District Court Judge’s Observations On Business Method Patents After Bilski

by Brian Fletcher on April 5, 2009

Back on March 27, we discussed where Bilski was applied in a recent case in the U.S. District Court for the Northern District of California to invalidate a patent held by CyberSource Corp. for a system to detect fraud in online credit card transactions.  The Harvard Journal of Law & Technology’s Jolt Digest also has a nice summary of the case.


Also worth mentioning is that while the opinion could have easily ended at the top of page 15, Judge Patel decided to continue with what some might call incredibly gratuitous comments, reproduced below, about business method patents.  The internal citations have been removed:


In analyzing Bilski, one is led to ponder whether the end has arrived for business method patents, whose numbers swelled following the decision in State Street.  Without expressly overruling State Street, the Bilski majority struck down its underpinnings.  This caused one dissenter, Judge Newman, to write that State Street “is left hanging,” while another dissenter, Judge Meyer, registered “an emphatic ‘yes’” to rejecting State Street, and a third, Judge Rader, queried whether the court was willing to decide that the entire field of business patents is “undeserving of incentives for invention.”  Although the majority declined say so explicitly, Bilski’s holding suggests a perilous future for most business method patents.


The observations of several Justices suggest that this issue may be expected to receive serious consideration by the Supreme Court.  See eBay Inc. v. MercExhcange (Kennedy, J., concurring) (noting the “potential vagueness” and “suspect validity” of some business method patents); Lab. Corp. of Am. v. Metabolite Labs.  (Breyer, J., dissenting from denial of certiorari)  (questioning State Street’s adherence to Supreme Court precedent and observing, “Patent law seeks to avoid the dangers of overprotection just as surely as it seeks to avoid the diminished incentive to invent that underprotection can threaten.  One way in which patent law seeks to sail between these opposing and risky shoals is through rules that bring certain types of invention and discovery within the scope of patentability while excluding others.”).  The closing bell may be ringing for business method patents, and their patentees may find they have become bagholders.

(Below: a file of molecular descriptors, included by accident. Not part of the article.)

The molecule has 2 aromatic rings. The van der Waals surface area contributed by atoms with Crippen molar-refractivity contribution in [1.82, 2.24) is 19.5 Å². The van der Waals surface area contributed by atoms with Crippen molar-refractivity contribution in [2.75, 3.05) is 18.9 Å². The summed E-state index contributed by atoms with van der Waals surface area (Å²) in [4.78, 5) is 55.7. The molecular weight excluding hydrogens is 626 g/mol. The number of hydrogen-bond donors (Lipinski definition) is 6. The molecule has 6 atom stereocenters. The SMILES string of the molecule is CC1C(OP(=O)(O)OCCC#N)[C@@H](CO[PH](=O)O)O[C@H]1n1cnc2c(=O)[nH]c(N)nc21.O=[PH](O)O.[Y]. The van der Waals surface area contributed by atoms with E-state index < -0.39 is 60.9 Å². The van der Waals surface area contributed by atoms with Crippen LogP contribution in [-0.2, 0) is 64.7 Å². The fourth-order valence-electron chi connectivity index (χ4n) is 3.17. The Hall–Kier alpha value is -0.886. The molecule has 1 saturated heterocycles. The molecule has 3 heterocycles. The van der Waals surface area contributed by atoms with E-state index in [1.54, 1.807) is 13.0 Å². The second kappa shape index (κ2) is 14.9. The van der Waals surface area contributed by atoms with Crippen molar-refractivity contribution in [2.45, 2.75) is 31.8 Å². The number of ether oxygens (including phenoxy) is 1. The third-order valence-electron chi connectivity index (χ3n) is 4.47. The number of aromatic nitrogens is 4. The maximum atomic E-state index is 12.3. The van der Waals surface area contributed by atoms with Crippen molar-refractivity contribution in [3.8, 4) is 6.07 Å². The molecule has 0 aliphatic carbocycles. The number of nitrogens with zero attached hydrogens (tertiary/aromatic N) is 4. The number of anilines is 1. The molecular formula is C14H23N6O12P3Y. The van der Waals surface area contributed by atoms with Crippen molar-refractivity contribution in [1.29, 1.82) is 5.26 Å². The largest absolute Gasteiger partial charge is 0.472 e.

Anyone care to hazard a guess what Judge Patel was thinking by including the above in the opinion?  At a minimum, the Bilski opinion included the following on page 21 of the slip opinion:


We further reject calls for categorical exclusions beyond those for fundamental principles already identified by the Supreme Court.  We rejected just such an exclusion in State Street, noting that the so-called “business method exception” was unlawful and that business method claims (and indeed all process claims) are “subject to the same legal requirements for patentability as applied to any other process or method.”  We reaffirm this conclusion.


The complete CyberSource opinion is available here.

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